@steve b: Yep, understand they were percentages. And you’re right that Tex hasnt been hitting many more ground balls but his fly balls are so high and he doesn’t deposit anymore over the fence, so I don’t think his average can move much.

    Konerko cant hit 40 (Tex hasnt since 2005), but Tex cant bat over .270.

    We’ll have to check back in during the season and see who’s right!

  17. Blunt Single says:

    I agree. I’m a Yanks fan and I traded for Teix last year because I had a gaping hole at 1B, but never again unless he falls far. Had some great weeks, but seeing the 0-4 most of the time was turrrrible.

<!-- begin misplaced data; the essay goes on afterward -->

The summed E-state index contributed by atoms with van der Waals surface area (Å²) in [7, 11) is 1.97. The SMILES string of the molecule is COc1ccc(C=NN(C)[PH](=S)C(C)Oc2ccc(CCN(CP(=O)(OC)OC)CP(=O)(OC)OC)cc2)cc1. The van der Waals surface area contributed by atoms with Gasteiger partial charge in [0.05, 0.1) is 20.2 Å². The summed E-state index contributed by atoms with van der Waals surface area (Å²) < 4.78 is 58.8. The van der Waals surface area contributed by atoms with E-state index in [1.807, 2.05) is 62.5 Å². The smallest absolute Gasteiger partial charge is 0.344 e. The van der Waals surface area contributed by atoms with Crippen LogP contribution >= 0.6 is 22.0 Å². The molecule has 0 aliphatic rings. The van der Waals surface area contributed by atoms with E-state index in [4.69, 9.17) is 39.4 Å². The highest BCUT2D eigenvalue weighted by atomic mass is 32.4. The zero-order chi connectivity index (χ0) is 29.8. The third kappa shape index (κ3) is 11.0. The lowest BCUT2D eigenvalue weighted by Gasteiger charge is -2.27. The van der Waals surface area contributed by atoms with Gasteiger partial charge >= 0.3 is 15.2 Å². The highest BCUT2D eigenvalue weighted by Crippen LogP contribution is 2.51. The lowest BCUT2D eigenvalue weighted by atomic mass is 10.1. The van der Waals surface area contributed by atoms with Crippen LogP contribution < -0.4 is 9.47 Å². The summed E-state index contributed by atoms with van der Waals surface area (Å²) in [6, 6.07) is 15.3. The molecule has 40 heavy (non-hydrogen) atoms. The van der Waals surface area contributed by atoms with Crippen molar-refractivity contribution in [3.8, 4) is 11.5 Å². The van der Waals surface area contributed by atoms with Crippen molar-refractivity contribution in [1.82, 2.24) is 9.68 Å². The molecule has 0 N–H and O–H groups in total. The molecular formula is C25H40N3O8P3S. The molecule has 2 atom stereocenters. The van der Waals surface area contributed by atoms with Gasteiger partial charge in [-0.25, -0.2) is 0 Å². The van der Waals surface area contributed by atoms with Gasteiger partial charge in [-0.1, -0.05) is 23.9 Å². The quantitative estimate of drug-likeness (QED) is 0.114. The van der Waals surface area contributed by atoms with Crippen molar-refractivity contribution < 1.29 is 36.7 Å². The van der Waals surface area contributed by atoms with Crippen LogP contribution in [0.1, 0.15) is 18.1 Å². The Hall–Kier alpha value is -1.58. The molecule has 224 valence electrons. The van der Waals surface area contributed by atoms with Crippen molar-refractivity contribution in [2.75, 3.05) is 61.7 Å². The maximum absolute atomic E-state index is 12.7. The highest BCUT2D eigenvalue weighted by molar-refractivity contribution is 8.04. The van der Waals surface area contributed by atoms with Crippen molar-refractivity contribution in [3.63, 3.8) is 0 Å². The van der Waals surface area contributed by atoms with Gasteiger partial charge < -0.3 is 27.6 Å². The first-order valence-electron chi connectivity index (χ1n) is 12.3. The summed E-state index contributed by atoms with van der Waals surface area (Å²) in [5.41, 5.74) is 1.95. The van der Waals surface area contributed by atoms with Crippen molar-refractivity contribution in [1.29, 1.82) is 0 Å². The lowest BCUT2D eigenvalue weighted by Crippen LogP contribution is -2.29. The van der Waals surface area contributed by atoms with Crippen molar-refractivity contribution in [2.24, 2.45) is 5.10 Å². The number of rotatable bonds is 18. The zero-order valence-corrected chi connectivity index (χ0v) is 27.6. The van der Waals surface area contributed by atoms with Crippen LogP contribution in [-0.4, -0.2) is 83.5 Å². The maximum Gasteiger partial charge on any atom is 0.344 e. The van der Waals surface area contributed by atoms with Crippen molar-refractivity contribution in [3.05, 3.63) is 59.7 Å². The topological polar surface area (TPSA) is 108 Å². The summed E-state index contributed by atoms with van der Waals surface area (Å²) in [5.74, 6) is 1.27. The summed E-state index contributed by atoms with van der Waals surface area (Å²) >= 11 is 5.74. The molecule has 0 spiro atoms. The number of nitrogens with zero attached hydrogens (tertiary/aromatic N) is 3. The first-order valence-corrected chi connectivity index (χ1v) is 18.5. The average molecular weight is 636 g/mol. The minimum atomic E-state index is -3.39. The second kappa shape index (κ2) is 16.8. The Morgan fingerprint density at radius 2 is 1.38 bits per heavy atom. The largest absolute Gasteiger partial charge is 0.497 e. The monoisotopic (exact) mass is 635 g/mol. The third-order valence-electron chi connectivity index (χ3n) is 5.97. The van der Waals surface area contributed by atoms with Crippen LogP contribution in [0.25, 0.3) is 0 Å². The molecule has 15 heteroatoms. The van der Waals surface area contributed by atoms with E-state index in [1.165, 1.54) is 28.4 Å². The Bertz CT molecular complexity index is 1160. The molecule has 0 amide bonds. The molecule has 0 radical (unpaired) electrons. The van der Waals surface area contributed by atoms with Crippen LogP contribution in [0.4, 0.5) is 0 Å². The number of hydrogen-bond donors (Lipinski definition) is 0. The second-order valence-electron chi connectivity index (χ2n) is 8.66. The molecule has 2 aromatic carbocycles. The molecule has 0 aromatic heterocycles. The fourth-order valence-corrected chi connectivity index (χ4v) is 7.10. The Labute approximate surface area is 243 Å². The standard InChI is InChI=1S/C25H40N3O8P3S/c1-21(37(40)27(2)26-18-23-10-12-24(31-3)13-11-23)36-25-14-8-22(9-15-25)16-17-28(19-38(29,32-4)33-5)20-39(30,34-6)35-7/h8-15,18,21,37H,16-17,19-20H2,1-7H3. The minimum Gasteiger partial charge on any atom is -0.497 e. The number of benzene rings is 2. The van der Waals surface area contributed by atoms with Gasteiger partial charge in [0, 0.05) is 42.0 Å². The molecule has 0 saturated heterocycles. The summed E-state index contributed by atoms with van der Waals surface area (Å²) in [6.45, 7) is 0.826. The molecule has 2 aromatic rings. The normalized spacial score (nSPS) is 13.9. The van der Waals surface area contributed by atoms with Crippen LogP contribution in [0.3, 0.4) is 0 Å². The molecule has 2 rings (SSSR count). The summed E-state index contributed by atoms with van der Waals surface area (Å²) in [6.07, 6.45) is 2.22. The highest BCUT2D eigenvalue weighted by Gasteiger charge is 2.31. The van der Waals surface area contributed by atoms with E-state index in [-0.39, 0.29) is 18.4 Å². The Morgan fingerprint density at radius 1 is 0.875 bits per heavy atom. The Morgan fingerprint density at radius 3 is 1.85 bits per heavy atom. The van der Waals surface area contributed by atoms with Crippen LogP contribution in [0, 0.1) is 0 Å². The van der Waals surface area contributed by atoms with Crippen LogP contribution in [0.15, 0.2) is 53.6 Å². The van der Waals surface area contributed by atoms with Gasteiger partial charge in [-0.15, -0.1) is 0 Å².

@Grey et al.:

    Just completed first mock draft of the season. Thoughts? Comments?

    Roto 5×5 – 10 Team – Snake Pick #9
    (2 Cs, 5 OF, 1 UTIL, 1 CI, 1 MI, 9 P)

    9. Votto (1B)
    11. Longoria (3B)
    29. McCutchen (OF1)
    31. Weaver (P1)
    49. Pence (OF2)
    51. Phillips (2B)
    69. Victorino (OF3)
    71. C.J. Wilson (P2)
    89. M. Baumgardner (P3)
    91. M. Young (UTIL)
    109. G. Gonzalez (P4)
    111. M. Montero (C1)
    129. J. Johnson (P5)
    131. Papelbon (RP1)
    149. Hellickson (P6)
    151. Aybar (SS)
    169. LoMo (OF4)
    171. Walden (RP2)
    189. J. Weeks (MI)
    191. Oswalt (P7)
    209. C. Rasmus (OF5)
    211. R. Roberts (CI)
    229. R. Martin (C2)

  18. Albert Lang

    Albert Lang says:

    @Blunt Single: Thanks for the comment.

    Like the draft, soe good combo players (McCutch, Pence, Phillips, Victorino, etc). Michael Young is also solid (as much as I dislike how the media covers him).

    I might like a few more power, and counting on brian roberts probably wont work out. Seems solid…

  19. Griff says: